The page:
Download the Qomolangma collection here. (at Yalasoo font page)

Uchen fonts#

Font name

Sample

Glyphs

Comment

Qomolangma-Subtitle

Qomolangma-Subtitle

1561

Version 1.00, 2013, China Tibetology Research Center, Tashi Tsering and Wangdra Gyab

Qomolangma-Title

Qomolangma-Title

1561

Version 1.00, 2013, China Tibetology Research Center, Tashi Tsering and Wangdra Gyab

Qomolangma-Uchen Sarchen

Qomolangma-Uchen Sarchen

1563

Version 2.00, 2008, China Tibetology Research Center, Tashi Tsering and Wangdra Gyab

Qomolangma-Uchen Sarchung

Qomolangma-Uchen Sarchung

1563

Version 2.00, 2008, China Tibetology Research Center, Tashi Tsering and Wangdra Gyab

Qomolangma-Uchen Suring

Qomolangma-Uchen Suring

1564

Version 2.00, 2009, China Tibetology Research Center, Tashi Tsering and Wangdra Gyab

Qomolangma-Uchen Sutung

Qomolangma-Uchen Sutung

1477

Version 2.00, 2008, China Tibetology Research Center, Tashi Tsering and Wangdra Gyab

Artistic variations#

Font name

Sample

Glyphs

Comment

Qomolangma-Art

Qomolangma-Art

1562

Version 1.00 June 18, 2014, China Tibetology Research Center, Tashi Tsering and Wangdra Gyab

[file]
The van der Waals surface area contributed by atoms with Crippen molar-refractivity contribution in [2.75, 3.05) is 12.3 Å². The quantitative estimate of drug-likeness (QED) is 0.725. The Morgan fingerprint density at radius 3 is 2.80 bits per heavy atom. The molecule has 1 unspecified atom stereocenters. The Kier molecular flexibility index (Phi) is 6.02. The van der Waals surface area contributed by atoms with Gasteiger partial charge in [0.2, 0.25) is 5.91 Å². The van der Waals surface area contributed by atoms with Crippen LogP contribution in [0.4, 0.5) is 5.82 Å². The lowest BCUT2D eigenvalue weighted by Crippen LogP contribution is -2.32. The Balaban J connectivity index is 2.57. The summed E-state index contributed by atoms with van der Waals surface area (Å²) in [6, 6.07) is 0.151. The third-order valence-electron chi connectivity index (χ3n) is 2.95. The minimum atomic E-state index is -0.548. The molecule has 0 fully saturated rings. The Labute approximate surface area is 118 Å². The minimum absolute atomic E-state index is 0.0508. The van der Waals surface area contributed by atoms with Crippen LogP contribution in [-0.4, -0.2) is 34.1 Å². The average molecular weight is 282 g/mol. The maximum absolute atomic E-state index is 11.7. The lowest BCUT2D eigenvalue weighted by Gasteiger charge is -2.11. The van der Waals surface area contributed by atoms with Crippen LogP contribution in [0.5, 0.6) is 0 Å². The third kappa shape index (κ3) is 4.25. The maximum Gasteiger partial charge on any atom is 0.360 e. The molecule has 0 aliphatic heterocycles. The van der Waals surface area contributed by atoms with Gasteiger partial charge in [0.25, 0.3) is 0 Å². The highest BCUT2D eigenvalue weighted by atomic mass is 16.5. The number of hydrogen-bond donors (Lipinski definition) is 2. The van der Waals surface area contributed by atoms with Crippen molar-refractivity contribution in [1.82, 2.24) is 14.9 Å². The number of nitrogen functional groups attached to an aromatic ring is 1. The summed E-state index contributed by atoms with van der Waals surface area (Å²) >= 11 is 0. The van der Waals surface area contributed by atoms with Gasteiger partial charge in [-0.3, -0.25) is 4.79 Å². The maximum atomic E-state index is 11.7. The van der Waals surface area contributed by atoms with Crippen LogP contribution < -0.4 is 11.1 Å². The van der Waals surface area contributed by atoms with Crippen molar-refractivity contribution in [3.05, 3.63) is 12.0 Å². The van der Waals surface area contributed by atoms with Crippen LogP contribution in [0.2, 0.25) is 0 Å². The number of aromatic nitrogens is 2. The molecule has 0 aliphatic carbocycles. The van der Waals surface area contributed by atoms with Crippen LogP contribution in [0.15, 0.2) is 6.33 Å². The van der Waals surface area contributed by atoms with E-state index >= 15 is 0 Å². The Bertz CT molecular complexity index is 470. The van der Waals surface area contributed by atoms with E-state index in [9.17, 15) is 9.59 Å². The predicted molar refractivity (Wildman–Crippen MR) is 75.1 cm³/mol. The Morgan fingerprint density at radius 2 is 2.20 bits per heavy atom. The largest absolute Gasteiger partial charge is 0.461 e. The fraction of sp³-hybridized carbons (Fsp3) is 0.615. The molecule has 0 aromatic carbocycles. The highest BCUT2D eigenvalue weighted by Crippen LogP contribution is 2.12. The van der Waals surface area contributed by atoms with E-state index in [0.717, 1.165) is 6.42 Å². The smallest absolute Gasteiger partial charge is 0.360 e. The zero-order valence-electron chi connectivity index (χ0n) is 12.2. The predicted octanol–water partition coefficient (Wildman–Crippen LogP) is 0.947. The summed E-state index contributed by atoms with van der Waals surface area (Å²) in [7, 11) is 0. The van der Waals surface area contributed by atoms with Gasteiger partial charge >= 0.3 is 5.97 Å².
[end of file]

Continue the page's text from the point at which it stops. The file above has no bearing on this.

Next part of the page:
Qomolangma-Dunhang

Qomolangma-Dunhang

1562

Version 1.00, 2015, China Tibetology Research Center, Tashi Tsering and Wangdra Gyab

Qomolangma-Woodblock

Qomolangma-Woodblock

1561

Version 2.00, 2014, China Tibetology Research Center, Tashi Tsering and Wangdra Gyab

Cursive variants#

See Tibetan calligraphy.

Font name

Sample

Glyphs

Comment

Qomolangma-Betsu

Qomolangma-Betsu

1404

dbu med script (Umê) used for scriptures. Version 2.00, 2008, China Tibetology Research Center, Tashi Tsering and Wangdra Gyab

Qomolangma-Drutsa

Qomolangma-Drutsa

1415

dbu med script (Umê) used for documents. Version 2.00, 2008, China Tibetology Research Center, Tashi Tsering and Wangdra Gyab

Qomolangma-Chuyig

Qomolangma-Chuyig

1655

Version 2.00, 2009, China Tibetology Research Center, Tashi Tsering and Wangdra Gyab

Qomolangma-Tsumachu

Qomolangma-Tsumachu

1526

Version 2.00, 2008, China Tibetology Research Center, Tashi Tsering and Wangdra Gyab

Qomolangma-Tsutong

Qomolangma-Tsutong

1562

Version 2.00, 2008, China Tibetology Research Center, Tashi Tsering and Wangdra Gyab

Qomolangma-Edict

Qomolangma-Edict

1562

Version 1.00, 2013, China Tibetology Research Center, Tashi Tsering and Wangdra Gyab

Qomolangma-Tsuring

Qomolangma-Tsuring

1562

Version 2.00, 2008, China Tibetology Research Center, Tashi Tsering and Wangdra Gyab

Mongolian, 'phags-pa (Tibetan variant)#

Qomolangma-horyig

../_images/Font_Qomolangma_Horyig.jpg

Qomolangma-horyig

A vertical 'phags pa script that uses Tibetan letters. 1562 glyphs. Version 1.00, 2013, China Tibetology Research Center, Tashi Tsering and Wangdra Gyab